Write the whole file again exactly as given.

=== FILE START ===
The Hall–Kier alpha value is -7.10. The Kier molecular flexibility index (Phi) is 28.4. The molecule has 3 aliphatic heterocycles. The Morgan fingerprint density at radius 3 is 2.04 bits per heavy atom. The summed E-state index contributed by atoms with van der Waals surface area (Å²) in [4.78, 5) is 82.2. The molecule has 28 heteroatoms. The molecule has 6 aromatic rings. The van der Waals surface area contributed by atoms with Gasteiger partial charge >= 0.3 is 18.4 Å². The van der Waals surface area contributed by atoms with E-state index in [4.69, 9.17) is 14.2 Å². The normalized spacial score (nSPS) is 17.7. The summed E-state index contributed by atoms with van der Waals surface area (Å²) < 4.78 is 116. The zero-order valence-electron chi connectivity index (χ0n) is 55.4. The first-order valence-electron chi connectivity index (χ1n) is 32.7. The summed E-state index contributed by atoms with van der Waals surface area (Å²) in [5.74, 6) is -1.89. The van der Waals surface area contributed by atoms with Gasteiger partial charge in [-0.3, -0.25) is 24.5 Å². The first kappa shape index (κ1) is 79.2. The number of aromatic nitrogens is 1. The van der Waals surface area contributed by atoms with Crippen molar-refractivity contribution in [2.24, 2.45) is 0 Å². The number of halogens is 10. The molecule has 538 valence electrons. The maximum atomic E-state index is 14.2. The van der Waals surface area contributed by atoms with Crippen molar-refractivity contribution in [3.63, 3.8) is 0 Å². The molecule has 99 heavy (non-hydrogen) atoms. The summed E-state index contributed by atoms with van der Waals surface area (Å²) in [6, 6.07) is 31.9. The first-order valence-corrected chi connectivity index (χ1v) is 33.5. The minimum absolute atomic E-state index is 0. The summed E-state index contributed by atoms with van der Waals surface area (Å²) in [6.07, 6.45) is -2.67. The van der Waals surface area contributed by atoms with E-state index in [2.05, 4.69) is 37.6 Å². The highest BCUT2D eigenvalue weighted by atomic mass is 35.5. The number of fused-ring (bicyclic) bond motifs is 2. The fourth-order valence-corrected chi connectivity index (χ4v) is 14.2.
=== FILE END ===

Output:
The Hall–Kier alpha value is -7.10. The Kier molecular flexibility index (Phi) is 28.4. The molecule has 3 aliphatic heterocycles. The Morgan fingerprint density at radius 3 is 2.04 bits per heavy atom. The summed E-state index contributed by atoms with van der Waals surface area (Å²) in [4.78, 5) is 82.2. The molecule has 28 heteroatoms. The molecule has 6 aromatic rings. The van der Waals surface area contributed by atoms with Gasteiger partial charge >= 0.3 is 18.4 Å². The van der Waals surface area contributed by atoms with E-state index in [4.69, 9.17) is 14.2 Å². The normalized spacial score (nSPS) is 17.7. The summed E-state index contributed by atoms with van der Waals surface area (Å²) < 4.78 is 116. The zero-order valence-electron chi connectivity index (χ0n) is 55.4. The first-order valence-electron chi connectivity index (χ1n) is 32.7. The summed E-state index contributed by atoms with van der Waals surface area (Å²) in [5.74, 6) is -1.89. The van der Waals surface area contributed by atoms with Gasteiger partial charge in [-0.3, -0.25) is 24.5 Å². The first kappa shape index (κ1) is 79.2. The number of aromatic nitrogens is 1. The van der Waals surface area contributed by atoms with Crippen molar-refractivity contribution in [2.24, 2.45) is 0 Å². The number of halogens is 10. The molecule has 538 valence electrons. The maximum atomic E-state index is 14.2. The van der Waals surface area contributed by atoms with Crippen molar-refractivity contribution in [3.63, 3.8) is 0 Å². The molecule has 99 heavy (non-hydrogen) atoms. The summed E-state index contributed by atoms with van der Waals surface area (Å²) in [6, 6.07) is 31.9. The first-order valence-corrected chi connectivity index (χ1v) is 33.5. The minimum absolute atomic E-state index is 0. The summed E-state index contributed by atoms with van der Waals surface area (Å²) in [6.07, 6.45) is -2.67. The van der Waals surface area contributed by atoms with E-state index in [2.05, 4.69) is 37.6 Å². The highest BCUT2D eigenvalue weighted by atomic mass is 35.5. The number of fused-ring (bicyclic) bond motifs is 2. The fourth-order valence-corrected chi connectivity index (χ4v) is 14.2.